The manat is the currency of Turkmenistan. It was introduced on 1 November 1993, replacing the Russian ruble. Check budget planners to ensure you take enough cash with you for your entire stay. ATMs are non-existent and cards rarely accepted, so keep a supply of both US dollars and manat.


Best time to go to Turkmenistan

Summers are very hot and the winters are very cold, the best time to visit Turkmenistan is during either spring or autumn. Otherwise, it’s always a fabulous idea to travel when there are festivals or events in Turkmenistan.


Local laws to be aware of in Turkmenistan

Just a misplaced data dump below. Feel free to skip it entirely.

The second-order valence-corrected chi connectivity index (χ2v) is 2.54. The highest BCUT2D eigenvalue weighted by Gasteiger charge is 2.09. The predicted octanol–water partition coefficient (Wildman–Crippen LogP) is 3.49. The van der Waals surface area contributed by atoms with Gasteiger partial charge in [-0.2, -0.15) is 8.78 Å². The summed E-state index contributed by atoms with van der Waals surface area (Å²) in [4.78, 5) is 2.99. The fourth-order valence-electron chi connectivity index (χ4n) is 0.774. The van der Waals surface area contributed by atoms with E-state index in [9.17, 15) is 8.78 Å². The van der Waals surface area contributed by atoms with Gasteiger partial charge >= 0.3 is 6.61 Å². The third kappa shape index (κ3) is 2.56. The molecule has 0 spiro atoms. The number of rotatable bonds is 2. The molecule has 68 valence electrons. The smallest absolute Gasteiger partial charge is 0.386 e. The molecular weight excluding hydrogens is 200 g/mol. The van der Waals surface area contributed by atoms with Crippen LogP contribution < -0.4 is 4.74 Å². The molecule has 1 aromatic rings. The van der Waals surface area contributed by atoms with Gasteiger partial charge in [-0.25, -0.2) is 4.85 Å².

Turkmenistan is a country under dictatorship and with that comes laws that you are advised to be wary of.

  • Best not to bring up politics or the President
  • Saparmurat Niyazov, the first president, quit smoking in 1997 and so he banned smoking for everybody else, too (but only in public places). However, there are a number of bars, cafes, and restaurants where you can smoke.
  • Male homosexuality activity is illegal and can be punishable by a custodial sentence. Also, couples of the opposite sex are not allowed to share a hotel room, if the hotel is suspicious, security may call the police.
  • Be very careful taking photographs in Turkmenistan. If you’re unsure of taking a photo of a public building, especially in Ashgabat – check with the police, who will inevitably be watching you anyway.
  • It is rumored that hotel rooms can be bugged as well as telephones being monitored, and personal possessions in hotel rooms may be searched.